Every year, more than 2,40,000 children are born with congenital heart defects in India. And, one in five such children would need early intervention to survive the first year of life. Yashbin, son of Dileep and Reshma—born at 27 weeks in the CIMAR Edappal Hospital in Kerala—was one such child.
He was just 960g at birth and required continuous ventilation for more than 40 days. An echocardiogram revealed the boy was suffering from a condition called patent ductus arteriosus (PDA)—the presence of a fatal opening between two major arteries (the aorta and the pulmonary artery) that carry blood away from the heart.
Before birth, the ductus arteriosus in the foetus is kept open by certain body chemicals to receive oxygen directly from the mother’s placenta, bypassing the lungs. Once born, the child should start breathing using the lungs, and the ductus arteriosus—which is no longer needed—should close. PDA arises if this does not happen spontaneously. A large PDA would allow oxygen-rich blood from the aorta to mix with oxygen-poor blood in the pulmonary artery. This would result in too much blood flowing into the lungs. Such a condition would put a strain on the heart and increase blood pressure in the pulmonary arteries. This has the potential to cause heart failure.
PDA is one of the common congenital heart defects in preterm babies. The incidence of PDA ranges from 15 to 37 per cent in newborn babies weighing less than 1,750g. Overall, PDA constitutes 5 to 10 per cent of all congenital heart defects with a prevalence of “symptomatic” PDA being 0.5 per 1,000 live births.
The cause for PDA is still unknown. Studies have suggested that genetics may have a role in it. PDA is observed in babies with genetic disorders like Down syndrome and those with neonatal respiratory distress syndrome. It has also been seen in the babies of mothers who had measles during pregnancy.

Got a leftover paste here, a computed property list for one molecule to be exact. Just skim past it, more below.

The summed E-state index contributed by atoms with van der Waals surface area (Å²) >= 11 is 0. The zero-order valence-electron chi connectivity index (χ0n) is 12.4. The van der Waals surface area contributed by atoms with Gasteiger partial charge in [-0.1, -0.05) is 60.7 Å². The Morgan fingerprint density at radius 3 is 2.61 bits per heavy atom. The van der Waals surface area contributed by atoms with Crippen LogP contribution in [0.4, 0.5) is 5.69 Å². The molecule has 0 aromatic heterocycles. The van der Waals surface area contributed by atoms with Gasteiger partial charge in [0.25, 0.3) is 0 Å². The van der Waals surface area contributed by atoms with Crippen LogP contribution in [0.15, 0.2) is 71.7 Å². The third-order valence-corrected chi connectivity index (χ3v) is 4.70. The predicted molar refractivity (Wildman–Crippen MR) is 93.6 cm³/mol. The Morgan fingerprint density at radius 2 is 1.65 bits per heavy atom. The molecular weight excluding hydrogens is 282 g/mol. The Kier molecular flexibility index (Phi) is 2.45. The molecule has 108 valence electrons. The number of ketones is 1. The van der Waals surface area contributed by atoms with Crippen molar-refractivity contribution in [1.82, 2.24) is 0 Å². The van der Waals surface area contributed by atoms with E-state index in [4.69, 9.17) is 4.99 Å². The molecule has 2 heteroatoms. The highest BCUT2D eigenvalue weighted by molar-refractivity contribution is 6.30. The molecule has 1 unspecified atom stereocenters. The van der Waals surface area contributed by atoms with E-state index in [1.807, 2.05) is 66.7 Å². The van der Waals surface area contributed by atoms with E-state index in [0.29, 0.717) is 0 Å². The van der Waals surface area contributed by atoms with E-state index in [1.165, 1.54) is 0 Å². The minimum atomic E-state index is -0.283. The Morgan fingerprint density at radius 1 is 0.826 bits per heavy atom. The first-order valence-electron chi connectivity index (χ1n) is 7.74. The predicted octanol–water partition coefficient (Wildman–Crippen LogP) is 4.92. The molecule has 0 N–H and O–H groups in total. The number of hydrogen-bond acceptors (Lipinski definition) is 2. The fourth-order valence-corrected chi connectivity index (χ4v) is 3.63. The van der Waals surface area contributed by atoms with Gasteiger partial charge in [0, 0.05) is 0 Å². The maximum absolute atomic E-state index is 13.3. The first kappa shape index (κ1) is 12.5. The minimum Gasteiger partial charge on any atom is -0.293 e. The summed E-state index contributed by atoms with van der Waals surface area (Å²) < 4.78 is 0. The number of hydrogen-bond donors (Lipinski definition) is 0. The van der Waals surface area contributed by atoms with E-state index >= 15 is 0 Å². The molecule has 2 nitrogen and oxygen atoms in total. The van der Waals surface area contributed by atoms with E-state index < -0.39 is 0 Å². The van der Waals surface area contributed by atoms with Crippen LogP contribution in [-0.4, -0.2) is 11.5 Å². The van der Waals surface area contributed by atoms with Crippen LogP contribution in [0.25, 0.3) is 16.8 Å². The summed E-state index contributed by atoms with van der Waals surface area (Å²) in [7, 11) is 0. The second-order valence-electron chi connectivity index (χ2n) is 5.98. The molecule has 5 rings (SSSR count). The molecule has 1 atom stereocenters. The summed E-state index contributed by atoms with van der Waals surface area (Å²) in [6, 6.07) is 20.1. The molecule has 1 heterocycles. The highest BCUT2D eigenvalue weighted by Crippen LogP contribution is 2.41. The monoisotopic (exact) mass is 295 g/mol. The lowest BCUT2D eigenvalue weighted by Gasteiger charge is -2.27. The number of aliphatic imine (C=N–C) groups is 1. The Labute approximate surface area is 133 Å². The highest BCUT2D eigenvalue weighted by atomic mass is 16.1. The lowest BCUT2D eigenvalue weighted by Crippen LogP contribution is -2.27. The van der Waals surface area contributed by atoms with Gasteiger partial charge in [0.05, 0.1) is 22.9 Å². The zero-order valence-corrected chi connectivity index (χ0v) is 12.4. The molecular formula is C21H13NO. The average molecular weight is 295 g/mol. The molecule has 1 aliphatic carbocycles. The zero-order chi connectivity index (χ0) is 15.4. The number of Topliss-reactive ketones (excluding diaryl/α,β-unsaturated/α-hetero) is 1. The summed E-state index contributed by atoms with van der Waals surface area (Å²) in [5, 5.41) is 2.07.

A forceful pulse, poor growth and fast breathing are some of the common symptoms of this condition. The babies who are suffering from PDA may be non-responsive to medicine and are at high risk to undergo corrective surgery. To wean Yashbin off the ventilator, doctors considered two options: surgery, which comes with a lot of complications and risk to life; or, installing Amplatzer Piccolo Occluder, a self-expanding, trans-catheter occlusion device used for non-surgical closure of PDA. Soon, the doctors decided in favour of the second option. To install this device in the baby’s heart, he was shifted to Lisie Hospital, Ernakulam. Dr Edwin Francis, senior consultant, head of paediatric cardiology department, Lisie Hospital, did the life-saving implant in the baby.
Developed by Abbott, Amplatzer Piccolo Occluder received certification from the US Food and Drug Administration for clinical use in January 2019. It was first implanted in a child with PDA at the Le Bonheur Children’s Hospital in Tennessee in March 2019.
“Amplatzer Piccolo Occluder is the world’s first minimally-invasive medical device for the treatment of PDA,” said Dr Francis. “The Piccolo device, which is even smaller than a pea, can be implanted in the tiniest babies (weighing as little as just under 700g) and is the first transcatheter device to treat this life-threatening opening in the heart for pre-term babies. The device’s design allows the physician to insert it through the aortic or pulmonary artery of a premature infant over three days old, as well as to retrieve and redeploy the device for optimal placement.”
Post-operation, Yashbin was gradually removed from the ventilator. “It was heart-warming for our entire team to see the baby turn the corner, get extubated and put on some weight,” said Dr Francis. So far, Yashbin is the tiniest baby in India to be installed with the Piccolo device. His father, Dileep, 38, who is a goldsmith, said the child has not faced any major issues post-surgery.
Since the device is deployed with a minimally invasive procedure, artificial respiratory support to the patient can be removed soon after the procedure. “[Once done] there is no need for any additional procedures,” said Dr Francis. “Piccolo becomes part of the baby’s tissue, and once it is in place to seal the PDA, it is sealed for life. Follow-up treatment usually includes routine echocardiograms every six months for the child’s first two years of life following Piccolo implantation.”
The doctor pointed out that the implantation is not too expensive when compared with the cost that would be incurred if the baby is kept in a neonatal intensive care unit for a long period.